Employee of the Institute of Biology of Inland Waters. I.D. Papanin RAS and his foreign colleagues found out that one of the species of vertebrate beetles (Heterogyrus milloti), inhabiting the mountain streams of southeastern Madagascar, is the only surviving descendant of the Mesozoic age group of insects. The origin of this beetle occurs in the late Triassic or early Jurassic period (226-187 million years ago). The study was supported by a grant from the Russian Science Foundation (RNF). His results are presented in the journal Nature Scientific Reports.
Madagascar with its hundreds of species of flora and fauna, located on a relatively small geographical area, is rightfully considered one of the most important centers of biological diversity in the world.
Water insects Madagascar mostly found only on this island. Scientists were interested in the origin of the pinworms (family Gyrinidae) – predatory aquatic beetles, known as model organisms to study life on the water surface.
To clarify the origin of the modern species of Heterogyrus milloti vertices and its place in the genealogy of the family, the authors of the study analyzed the external structure of the living and extinct representatives of Gyrinidae. Based on 121 signs of morphology, 127 species of adult insects, including 20 fossils, from all subfamilies of the world fauna, as well as 11 species of the outer group, including 6 fossils, managed to offer a consistent scenario for the evolution of this family.
“The idea of our grant for the features of mountain ecosystems worked very well, mountains and islands are rich in narrowly distributed and vulnerable local species and can become a sanctuary for very ancient groups during global cataclysms.” The remote island, it is like “Jurassic Park.” Otherwise, In Madagascar, the only remaining species from the huge subfamily can not be found, moreover, this species of vertices was occupied by a biotope (mountain streams), which turned out to be unattractive to the other vertices of Madagascar, the island at a later time, “said research co-author Alexander Prokin.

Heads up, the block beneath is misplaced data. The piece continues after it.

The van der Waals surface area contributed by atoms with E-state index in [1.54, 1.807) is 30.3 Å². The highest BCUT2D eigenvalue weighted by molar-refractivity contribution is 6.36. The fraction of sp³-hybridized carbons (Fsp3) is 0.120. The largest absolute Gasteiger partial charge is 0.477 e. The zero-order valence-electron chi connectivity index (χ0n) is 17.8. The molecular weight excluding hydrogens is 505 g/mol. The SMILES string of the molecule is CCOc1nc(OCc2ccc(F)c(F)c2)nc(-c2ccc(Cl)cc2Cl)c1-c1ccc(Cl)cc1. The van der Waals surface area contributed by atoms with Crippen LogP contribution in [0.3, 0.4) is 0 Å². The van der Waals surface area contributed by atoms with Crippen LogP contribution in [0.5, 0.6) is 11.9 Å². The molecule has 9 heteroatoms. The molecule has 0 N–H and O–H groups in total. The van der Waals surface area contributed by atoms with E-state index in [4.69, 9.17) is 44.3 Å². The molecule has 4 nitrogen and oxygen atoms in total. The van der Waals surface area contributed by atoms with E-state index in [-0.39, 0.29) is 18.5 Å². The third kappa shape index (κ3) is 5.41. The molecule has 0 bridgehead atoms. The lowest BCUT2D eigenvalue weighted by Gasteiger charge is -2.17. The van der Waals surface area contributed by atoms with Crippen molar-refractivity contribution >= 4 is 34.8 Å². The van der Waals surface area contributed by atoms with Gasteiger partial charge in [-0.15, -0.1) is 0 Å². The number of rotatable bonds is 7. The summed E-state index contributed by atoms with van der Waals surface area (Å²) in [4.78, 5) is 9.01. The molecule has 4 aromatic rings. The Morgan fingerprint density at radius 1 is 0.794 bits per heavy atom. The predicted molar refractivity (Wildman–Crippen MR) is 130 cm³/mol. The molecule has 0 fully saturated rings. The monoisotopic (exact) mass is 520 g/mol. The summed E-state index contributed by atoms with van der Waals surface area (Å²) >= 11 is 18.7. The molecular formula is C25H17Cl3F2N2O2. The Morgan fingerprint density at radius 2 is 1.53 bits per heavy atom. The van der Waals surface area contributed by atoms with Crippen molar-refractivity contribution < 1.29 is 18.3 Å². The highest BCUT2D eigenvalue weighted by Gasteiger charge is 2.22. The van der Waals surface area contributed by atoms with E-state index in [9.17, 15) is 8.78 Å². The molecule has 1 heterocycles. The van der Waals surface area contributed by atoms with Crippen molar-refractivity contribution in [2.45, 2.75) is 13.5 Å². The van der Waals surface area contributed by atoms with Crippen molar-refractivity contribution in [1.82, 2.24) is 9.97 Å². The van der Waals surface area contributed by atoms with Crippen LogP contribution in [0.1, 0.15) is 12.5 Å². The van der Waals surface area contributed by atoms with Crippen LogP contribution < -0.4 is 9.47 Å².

Previously, the status and evolutionary relationship with other ancestors of the subfamilies of the Mesozoic spinules Spanglerogyrinae and Heterogyrinae were unclear. Now it became clear that they are the most primitive of the known species, and were widely distributed from the early Jurassic period to the early Cretaceous period in Europe and Asia. Now there are only two descendants of these subfamilies on Earth: one in the United States and one in Madagascar. Particularly interesting is the fact that in the mountain streams of the southeast of the island there is a representative of such an ancient relic group of beetles. There are a lot of examples of island and mountain endemism (the term meaning that representatives of the species live in a limited area) due to the existence of powerful insulating barriers. However, the fact that the islands or, for example, isolated large lakes may be the last refuge of extinct forms that have long been extinct on the once vast territory of habitat, is known much worse.
The discovery shows how important it is to protect the ecosystem of Madagascar: isolated water bodies and other biotopes of the island can hide unique relic species and communities. Increasing degradation of mountain ecosystems, especially in places of high population density, can lead to the fact that a significant proportion of the systematic diversity of organisms, particularly hydrobionts, will disappear from the face of the earth before it is documented. It is the complete scientific description of the disappearing and relic species, as well as the peculiarities of evolutionary processes observed in different groups of hydrobionts in the mountains, carried out within the framework of this project of the RNF, creates the necessary prerequisites for their conservation.